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Biden says China is ‘not competition for us,’ prompting pushback from both parties

Democratic presidential candidate Joe Biden on May 1 said China is "not competition for us" at a campaign event in Iowa. (Video: Reuters)

Former vice president Joe Biden on Wednesday dismissed the notion that the United States should be worried about China as a geopolitical competitor, prompting criticism from Sen. Bernie Sanders (I-Vt.) as well as some Republicans who argued that Biden is underestimating the world’s second-largest economy.

The argument is one Biden has frequently made in speeches throughout the years, but it is drawing increased attention due to his status as the apparent front-runner among Democrats running for president.

At a campaign stop in Iowa City, Biden pointed to his years serving as vice president and as chairman of the Senate Foreign Relations Committee, telling the crowd that there’s not a “single solitary” world leader who would trade the problems the United States faces for those confronting China.

“China is going to eat our lunch? Come on, man,” said Biden, who last week announced his bid for the 2020 Democratic presidential nomination.

He argued that Beijing has its hands full dealing with its own domestic and regional problems, such as tensions in the South China Sea — which Biden called the “China Sea” — and the “mountains ... in the west.” It was not clear to what mountains or issue Biden was referring.

“They can’t figure out how they’re going to deal with the corruption that exists within the system,” Biden said of China. “I mean, you know, they’re not bad folks, folks. But guess what? They’re not competition for us.”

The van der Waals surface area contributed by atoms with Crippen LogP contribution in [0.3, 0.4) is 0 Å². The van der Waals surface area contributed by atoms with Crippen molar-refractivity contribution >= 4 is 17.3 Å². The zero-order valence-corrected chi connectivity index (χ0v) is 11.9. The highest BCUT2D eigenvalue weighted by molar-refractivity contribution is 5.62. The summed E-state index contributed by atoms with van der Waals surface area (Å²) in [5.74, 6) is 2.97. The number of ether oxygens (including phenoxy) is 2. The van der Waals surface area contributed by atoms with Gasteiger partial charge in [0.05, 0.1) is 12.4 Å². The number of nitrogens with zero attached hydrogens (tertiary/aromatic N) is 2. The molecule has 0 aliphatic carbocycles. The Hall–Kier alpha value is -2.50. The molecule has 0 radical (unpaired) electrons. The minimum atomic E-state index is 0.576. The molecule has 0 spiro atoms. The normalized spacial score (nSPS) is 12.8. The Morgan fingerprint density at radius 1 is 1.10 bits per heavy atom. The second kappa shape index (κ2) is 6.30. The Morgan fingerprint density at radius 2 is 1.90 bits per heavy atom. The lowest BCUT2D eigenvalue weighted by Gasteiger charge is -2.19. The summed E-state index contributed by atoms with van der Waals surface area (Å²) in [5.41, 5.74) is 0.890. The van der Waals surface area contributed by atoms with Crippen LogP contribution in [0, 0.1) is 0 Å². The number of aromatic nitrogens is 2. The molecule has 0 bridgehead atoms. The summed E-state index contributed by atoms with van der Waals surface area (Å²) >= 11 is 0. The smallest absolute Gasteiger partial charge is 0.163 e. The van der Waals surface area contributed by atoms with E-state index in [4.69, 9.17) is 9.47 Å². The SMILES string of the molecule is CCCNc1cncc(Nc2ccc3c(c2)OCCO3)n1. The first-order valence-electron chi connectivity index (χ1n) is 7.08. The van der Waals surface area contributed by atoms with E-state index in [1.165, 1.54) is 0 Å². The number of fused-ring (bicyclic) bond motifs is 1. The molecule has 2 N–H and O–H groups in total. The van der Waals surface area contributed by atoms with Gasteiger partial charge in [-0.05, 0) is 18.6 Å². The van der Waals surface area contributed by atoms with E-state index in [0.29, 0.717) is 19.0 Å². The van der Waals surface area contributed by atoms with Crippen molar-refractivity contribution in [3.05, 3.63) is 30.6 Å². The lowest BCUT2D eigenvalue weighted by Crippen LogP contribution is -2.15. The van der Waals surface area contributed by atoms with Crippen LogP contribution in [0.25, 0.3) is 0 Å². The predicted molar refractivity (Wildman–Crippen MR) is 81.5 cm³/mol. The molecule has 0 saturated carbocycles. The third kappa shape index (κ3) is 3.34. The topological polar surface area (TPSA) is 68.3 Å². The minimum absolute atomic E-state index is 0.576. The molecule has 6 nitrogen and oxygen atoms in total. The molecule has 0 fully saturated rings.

Sanders, one of Biden’s competitors for the 2020 Democratic nomination, criticized Biden’s assessment of China as misguided.

“Since the China trade deal I voted against, America has lost over 3 million manufacturing jobs,” Sanders said in a tweet Wednesday night. “It’s wrong to pretend that China isn’t one of our major economic competitors. When we are in the White House we will win that competition by fixing our trade policies.”

Biden’s comments also drew a rebuke from Sen. Mitt Romney (R-Utah), the GOP’s 2012 presidential nominee.

“This will not age well,” Romney said in a tweet Wednesday night.

During the 2012 campaign, Romney had famously described Russia as America’s “number-one geopolitical foe,” but he has also argued that China is among the countries that typically “stand up with the world’s worst actors.”

Also pushing back against Biden’s remarks was Rep. Bradley Byrne (R-Ala.), who is running for Senate.

“I was just at a manufacturing plant that is being threatened by China’s corrupt trade practices,” Byrne said in a tweet. “Not to mention the national security threats they pose. Joe is plain wrong. China is absolutely a threat.”

Biden’s campaign responded on Wednesday by noting that the former vice president “underscored that, whatever challenges we face as a nation, including those posed by a rising China, they pale in comparison to the structural and social challenges that confront China itself.”

“Joe Biden believes it’s never a good bet to bet against America and the fundamental strength, resilience, and ingenuity of its people,” Biden spokesman Andrew Bates said. “If Republicans are so scared of Joe Biden that they want to take the other side of that bet to try and score political points, then they’re welcome to it.”

Trump’s campaign also seized on Biden’s comments in a tweet Thursday afternoon.

“Sleepy Joe doesn’t think China is a threat,” the tweet from the TeamTrump account reads. “Meanwhile, President Trump is working on a deal with China that puts AMERICA FIRST and protects our economy.”